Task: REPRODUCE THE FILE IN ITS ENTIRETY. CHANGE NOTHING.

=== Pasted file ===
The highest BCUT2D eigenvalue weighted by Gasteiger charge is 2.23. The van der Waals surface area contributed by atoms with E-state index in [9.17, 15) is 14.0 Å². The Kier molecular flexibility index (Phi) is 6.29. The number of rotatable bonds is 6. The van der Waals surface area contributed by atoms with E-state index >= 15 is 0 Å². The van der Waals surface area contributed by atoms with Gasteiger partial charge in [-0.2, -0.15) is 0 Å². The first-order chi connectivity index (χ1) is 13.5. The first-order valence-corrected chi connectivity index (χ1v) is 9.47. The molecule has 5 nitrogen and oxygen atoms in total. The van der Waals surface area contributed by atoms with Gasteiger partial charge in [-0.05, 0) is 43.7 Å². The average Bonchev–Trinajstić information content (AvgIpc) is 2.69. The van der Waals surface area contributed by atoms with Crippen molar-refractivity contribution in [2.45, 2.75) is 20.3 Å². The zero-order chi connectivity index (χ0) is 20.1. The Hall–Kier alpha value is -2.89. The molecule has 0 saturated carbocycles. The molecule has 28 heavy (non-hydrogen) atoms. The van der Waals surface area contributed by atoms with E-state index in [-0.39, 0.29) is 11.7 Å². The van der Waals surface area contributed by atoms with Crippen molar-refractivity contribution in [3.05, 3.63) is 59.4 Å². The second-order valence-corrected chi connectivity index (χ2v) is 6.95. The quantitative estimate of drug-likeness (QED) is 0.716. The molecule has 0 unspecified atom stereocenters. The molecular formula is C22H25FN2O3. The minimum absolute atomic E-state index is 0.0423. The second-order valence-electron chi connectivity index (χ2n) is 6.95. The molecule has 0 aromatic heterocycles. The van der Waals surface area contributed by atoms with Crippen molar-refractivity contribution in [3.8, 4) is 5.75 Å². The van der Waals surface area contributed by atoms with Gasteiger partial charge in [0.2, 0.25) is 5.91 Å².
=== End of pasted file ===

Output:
The highest BCUT2D eigenvalue weighted by Gasteiger charge is 2.23. The van der Waals surface area contributed by atoms with E-state index in [9.17, 15) is 14.0 Å². The Kier molecular flexibility index (Phi) is 6.29. The number of rotatable bonds is 6. The van der Waals surface area contributed by atoms with E-state index >= 15 is 0 Å². The van der Waals surface area contributed by atoms with Gasteiger partial charge in [-0.2, -0.15) is 0 Å². The first-order chi connectivity index (χ1) is 13.5. The first-order valence-corrected chi connectivity index (χ1v) is 9.47. The molecule has 5 nitrogen and oxygen atoms in total. The van der Waals surface area contributed by atoms with Gasteiger partial charge in [-0.05, 0) is 43.7 Å². The average Bonchev–Trinajstić information content (AvgIpc) is 2.69. The van der Waals surface area contributed by atoms with Crippen molar-refractivity contribution in [2.45, 2.75) is 20.3 Å². The zero-order chi connectivity index (χ0) is 20.1. The Hall–Kier alpha value is -2.89. The molecule has 0 saturated carbocycles. The molecule has 28 heavy (non-hydrogen) atoms. The van der Waals surface area contributed by atoms with E-state index in [-0.39, 0.29) is 11.7 Å². The van der Waals surface area contributed by atoms with Crippen molar-refractivity contribution in [3.05, 3.63) is 59.4 Å². The second-order valence-corrected chi connectivity index (χ2v) is 6.95. The quantitative estimate of drug-likeness (QED) is 0.716. The molecule has 0 unspecified atom stereocenters. The molecular formula is C22H25FN2O3. The minimum absolute atomic E-state index is 0.0423. The second-order valence-electron chi connectivity index (χ2n) is 6.95. The molecule has 0 aromatic heterocycles. The van der Waals surface area contributed by atoms with Crippen molar-refractivity contribution in [3.8, 4) is 5.75 Å². The van der Waals surface area contributed by atoms with Gasteiger partial charge in [0.2, 0.25) is 5.91 Å².